Labour Party's policy on schools giving shadow education secretary Angela Rayner 'sleepless nights'

Camilla Turner
Shadow education secretary Angela Rayner has had sleepless nights over the Labour Party's education policies - PA Wire

The Labour Party lacks coherent policies on education, the Shadow Secretary has admitted, as she revealed that she has suffered "sleepless nights" worrying about it since her appointment to the shadow cabinet last July.

Angela Rayner MP, a staunch supporter of Jeremy Corbyn, hinted at her frustration with the Labour leader who has failed to outline in any detail how the Party will reform the sector.

After delivering a keynote address to head teachers at the Association of School and College Lecturers annual conference today, Ms Rayner was asked: “When will the opposition party present a coherent vision and policy on education for this country?”

Ms Rayner, the MP for Ashton-under-Lyne, responded: “I can tell you that this has been something that has given me sleepless nights since I took over the job.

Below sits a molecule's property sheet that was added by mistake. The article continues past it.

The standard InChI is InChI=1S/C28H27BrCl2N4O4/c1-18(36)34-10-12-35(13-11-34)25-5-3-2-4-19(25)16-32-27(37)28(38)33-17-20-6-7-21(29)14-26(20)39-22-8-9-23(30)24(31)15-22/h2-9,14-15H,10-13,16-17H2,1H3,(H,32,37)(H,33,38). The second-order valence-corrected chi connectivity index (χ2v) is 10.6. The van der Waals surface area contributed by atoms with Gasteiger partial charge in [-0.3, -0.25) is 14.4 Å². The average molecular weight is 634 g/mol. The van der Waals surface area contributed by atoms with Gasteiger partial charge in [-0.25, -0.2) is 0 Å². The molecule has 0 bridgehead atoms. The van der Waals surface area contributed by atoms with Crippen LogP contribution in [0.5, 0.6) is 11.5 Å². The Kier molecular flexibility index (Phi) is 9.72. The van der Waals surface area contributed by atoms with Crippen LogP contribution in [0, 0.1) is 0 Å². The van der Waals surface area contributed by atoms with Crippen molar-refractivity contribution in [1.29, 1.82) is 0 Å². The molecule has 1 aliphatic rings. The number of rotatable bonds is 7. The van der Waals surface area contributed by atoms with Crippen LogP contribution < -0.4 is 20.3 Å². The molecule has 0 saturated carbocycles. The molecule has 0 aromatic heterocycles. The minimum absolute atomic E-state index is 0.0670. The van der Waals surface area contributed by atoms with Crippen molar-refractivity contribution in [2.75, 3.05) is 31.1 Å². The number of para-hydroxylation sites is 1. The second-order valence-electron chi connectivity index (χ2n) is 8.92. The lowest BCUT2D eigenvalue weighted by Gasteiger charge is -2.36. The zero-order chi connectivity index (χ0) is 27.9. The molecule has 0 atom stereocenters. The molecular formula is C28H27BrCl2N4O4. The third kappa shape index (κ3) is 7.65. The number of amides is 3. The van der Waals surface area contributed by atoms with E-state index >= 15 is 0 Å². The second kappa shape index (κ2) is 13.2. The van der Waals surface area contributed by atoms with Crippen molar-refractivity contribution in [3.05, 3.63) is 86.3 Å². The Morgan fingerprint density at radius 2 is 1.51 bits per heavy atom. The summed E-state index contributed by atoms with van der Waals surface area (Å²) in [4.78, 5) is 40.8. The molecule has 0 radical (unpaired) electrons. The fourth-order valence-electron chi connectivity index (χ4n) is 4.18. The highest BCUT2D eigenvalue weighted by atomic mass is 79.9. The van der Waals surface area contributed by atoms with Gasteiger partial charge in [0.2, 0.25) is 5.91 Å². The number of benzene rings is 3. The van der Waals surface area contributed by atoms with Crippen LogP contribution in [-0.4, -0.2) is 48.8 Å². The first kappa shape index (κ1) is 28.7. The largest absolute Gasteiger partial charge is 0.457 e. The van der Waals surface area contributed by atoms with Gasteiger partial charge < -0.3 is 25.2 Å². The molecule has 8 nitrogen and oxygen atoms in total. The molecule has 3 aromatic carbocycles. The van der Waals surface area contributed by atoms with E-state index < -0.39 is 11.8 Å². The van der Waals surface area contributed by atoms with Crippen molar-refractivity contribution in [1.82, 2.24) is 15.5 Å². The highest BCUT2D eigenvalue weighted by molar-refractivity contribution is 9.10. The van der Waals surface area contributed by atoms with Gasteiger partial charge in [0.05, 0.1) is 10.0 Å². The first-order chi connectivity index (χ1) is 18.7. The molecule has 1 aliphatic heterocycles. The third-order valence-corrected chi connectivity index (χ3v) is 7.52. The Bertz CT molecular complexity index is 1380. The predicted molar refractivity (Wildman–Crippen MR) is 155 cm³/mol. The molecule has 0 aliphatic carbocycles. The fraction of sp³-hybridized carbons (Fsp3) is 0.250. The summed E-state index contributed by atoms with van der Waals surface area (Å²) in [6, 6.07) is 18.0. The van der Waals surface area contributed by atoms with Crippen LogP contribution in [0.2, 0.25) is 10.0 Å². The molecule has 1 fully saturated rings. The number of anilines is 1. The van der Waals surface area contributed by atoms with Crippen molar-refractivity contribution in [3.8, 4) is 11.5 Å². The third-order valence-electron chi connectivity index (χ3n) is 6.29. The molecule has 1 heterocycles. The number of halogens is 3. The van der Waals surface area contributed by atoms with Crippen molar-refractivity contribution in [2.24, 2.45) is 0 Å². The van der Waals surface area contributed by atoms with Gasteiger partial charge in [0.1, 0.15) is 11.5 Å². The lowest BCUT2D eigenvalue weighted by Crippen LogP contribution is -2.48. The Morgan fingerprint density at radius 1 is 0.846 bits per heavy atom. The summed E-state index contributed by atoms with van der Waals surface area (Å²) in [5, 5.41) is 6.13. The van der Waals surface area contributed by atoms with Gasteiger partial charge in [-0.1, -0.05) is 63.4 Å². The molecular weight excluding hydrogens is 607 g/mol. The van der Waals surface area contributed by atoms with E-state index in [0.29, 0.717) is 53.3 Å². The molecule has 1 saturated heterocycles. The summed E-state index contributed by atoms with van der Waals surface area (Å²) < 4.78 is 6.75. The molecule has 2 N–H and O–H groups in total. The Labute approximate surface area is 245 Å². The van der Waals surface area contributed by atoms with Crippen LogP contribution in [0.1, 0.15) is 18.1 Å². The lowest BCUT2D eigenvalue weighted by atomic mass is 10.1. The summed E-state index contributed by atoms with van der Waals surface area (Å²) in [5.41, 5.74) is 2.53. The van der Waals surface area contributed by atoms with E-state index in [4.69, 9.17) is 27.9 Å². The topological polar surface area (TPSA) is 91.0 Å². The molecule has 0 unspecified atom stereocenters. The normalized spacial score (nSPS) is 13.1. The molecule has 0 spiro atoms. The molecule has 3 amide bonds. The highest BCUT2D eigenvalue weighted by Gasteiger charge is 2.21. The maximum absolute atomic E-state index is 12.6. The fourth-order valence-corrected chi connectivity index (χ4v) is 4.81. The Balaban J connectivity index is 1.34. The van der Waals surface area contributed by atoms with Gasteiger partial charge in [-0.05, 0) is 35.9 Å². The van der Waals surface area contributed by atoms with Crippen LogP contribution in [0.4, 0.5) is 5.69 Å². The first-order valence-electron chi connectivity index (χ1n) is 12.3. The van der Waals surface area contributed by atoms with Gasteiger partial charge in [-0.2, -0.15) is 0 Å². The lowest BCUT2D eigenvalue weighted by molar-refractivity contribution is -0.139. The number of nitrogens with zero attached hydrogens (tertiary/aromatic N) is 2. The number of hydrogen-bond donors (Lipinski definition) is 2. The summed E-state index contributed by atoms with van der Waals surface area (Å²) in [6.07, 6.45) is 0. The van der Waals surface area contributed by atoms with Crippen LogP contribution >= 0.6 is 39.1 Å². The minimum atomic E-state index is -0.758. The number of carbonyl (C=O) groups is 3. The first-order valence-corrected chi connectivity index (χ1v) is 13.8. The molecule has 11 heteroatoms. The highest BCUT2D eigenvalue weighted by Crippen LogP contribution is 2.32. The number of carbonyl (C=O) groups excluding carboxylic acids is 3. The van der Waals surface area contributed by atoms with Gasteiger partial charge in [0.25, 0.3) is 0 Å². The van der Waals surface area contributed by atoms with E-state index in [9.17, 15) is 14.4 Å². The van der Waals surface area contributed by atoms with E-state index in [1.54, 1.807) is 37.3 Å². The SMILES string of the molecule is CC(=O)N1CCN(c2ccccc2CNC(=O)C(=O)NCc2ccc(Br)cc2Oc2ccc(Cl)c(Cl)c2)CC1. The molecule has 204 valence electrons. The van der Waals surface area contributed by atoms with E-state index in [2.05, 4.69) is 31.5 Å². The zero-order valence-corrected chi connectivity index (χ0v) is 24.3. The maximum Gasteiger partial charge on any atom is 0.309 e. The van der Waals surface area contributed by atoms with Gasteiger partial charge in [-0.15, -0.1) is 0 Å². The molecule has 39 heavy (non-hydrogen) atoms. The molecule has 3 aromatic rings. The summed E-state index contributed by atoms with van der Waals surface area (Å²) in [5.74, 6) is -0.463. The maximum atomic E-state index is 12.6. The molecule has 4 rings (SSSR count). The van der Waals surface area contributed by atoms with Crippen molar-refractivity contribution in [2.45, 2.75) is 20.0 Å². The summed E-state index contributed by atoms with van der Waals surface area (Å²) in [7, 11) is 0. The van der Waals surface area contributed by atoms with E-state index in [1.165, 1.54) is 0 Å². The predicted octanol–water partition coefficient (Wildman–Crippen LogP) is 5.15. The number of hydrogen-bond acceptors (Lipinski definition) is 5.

The shadow education secretary has been touted as a possible future Labour Party leader - Credit: Christopher Furlong/Getty Images

Jeremy talked about a national education service and I truly believe that that’s what we need... building and weaving that national education is something that’s truly important to me.”

She added that Labour needs to develop a “cradle-to-grave lifelong learning policy”.

The most substantial policy to have been announced by the Labour Party since Corbyn’s election to the leadership a year and a half ago is what he calls the “national education service”, but few details about the policy or how it will be implemented have since emerged. He has also pledged and arts pupil premium.

Ms Rayner also used her speech to attack grammar schools as a “vanity project” and claimed that “every voice in the education community is united” against them.

Justine Greening, the Education Secretary, was heckled and jeered by head teachers during her speech on Friday as she suggested that grammars raise attainment in disadvantaged children.

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